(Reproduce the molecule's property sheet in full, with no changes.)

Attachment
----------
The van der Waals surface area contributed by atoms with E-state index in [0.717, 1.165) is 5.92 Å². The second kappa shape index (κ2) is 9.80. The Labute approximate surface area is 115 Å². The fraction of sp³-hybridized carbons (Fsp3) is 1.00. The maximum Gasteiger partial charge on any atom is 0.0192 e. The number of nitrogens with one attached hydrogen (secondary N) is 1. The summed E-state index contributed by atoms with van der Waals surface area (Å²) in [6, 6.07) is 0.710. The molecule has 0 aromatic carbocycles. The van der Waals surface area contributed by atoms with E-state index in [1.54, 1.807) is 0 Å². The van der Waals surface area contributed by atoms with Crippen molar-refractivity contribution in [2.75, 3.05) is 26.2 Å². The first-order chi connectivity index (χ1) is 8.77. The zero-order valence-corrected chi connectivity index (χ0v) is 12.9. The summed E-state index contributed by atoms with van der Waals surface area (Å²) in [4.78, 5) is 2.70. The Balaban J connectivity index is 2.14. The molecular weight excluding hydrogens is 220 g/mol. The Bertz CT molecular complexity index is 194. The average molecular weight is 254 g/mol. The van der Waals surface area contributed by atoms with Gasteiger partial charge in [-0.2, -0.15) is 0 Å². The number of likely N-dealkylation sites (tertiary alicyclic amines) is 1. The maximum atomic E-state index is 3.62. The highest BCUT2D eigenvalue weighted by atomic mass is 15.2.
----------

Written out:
The van der Waals surface area contributed by atoms with E-state index in [0.717, 1.165) is 5.92 Å². The second kappa shape index (κ2) is 9.80. The Labute approximate surface area is 115 Å². The fraction of sp³-hybridized carbons (Fsp3) is 1.00. The maximum Gasteiger partial charge on any atom is 0.0192 e. The number of nitrogens with one attached hydrogen (secondary N) is 1. The summed E-state index contributed by atoms with van der Waals surface area (Å²) in [6, 6.07) is 0.710. The molecule has 0 aromatic carbocycles. The van der Waals surface area contributed by atoms with E-state index in [1.54, 1.807) is 0 Å². The van der Waals surface area contributed by atoms with Crippen molar-refractivity contribution in [2.75, 3.05) is 26.2 Å². The first-order chi connectivity index (χ1) is 8.77. The zero-order valence-corrected chi connectivity index (χ0v) is 12.9. The summed E-state index contributed by atoms with van der Waals surface area (Å²) in [4.78, 5) is 2.70. The Balaban J connectivity index is 2.14. The molecular weight excluding hydrogens is 220 g/mol. The Bertz CT molecular complexity index is 194. The average molecular weight is 254 g/mol. The van der Waals surface area contributed by atoms with Gasteiger partial charge in [-0.2, -0.15) is 0 Å². The number of likely N-dealkylation sites (tertiary alicyclic amines) is 1. The maximum atomic E-state index is 3.62. The highest BCUT2D eigenvalue weighted by atomic mass is 15.2.